Matthew McMahon, PhD, leads the Office of Translational Alliances and Coordination to enable the development and commercialization of research discoveries funded by the Heart, Lung, and Blood Institute. Dr. McMahon previously created and led the National Eye Institute’s Office of Translational Research to advance ophthalmic technologies through public-private partnerships with the pharmaceutical and biotechnology industries. His previous experience includes service as the principal scientist for the bionic eye company Second Sight Medical Products and as a staff member on the Senate and House of Representatives committees responsible for science, technology, and innovation policy.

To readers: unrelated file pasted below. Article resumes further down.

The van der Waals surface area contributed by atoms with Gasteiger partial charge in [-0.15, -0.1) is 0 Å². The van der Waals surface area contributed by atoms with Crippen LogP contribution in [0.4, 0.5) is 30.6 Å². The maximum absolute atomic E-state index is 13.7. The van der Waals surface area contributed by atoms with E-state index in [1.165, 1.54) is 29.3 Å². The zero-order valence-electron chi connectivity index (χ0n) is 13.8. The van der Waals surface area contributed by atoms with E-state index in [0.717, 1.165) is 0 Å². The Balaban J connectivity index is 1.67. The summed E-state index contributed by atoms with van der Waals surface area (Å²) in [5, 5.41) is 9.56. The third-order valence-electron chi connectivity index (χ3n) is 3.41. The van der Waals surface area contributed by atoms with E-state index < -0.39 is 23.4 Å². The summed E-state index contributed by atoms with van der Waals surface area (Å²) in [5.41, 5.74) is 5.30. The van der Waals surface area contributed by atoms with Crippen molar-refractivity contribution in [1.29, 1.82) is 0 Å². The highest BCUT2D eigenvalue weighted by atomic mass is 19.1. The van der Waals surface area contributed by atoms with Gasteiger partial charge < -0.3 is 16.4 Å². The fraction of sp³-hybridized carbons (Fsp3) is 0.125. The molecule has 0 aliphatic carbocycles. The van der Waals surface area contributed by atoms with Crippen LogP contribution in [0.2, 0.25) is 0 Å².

Garth FowlerHost:

Garth A. Fowler, PhD, is an Associate Executive Director for Education, and the Director of the Office for Graduate and Postgraduate Education and Training at APA. He leads the Directorate’s efforts to develop resources, guidelines, and policies that promote and enhance disciplinary education and training in psychology at the graduate and postdoctoral level.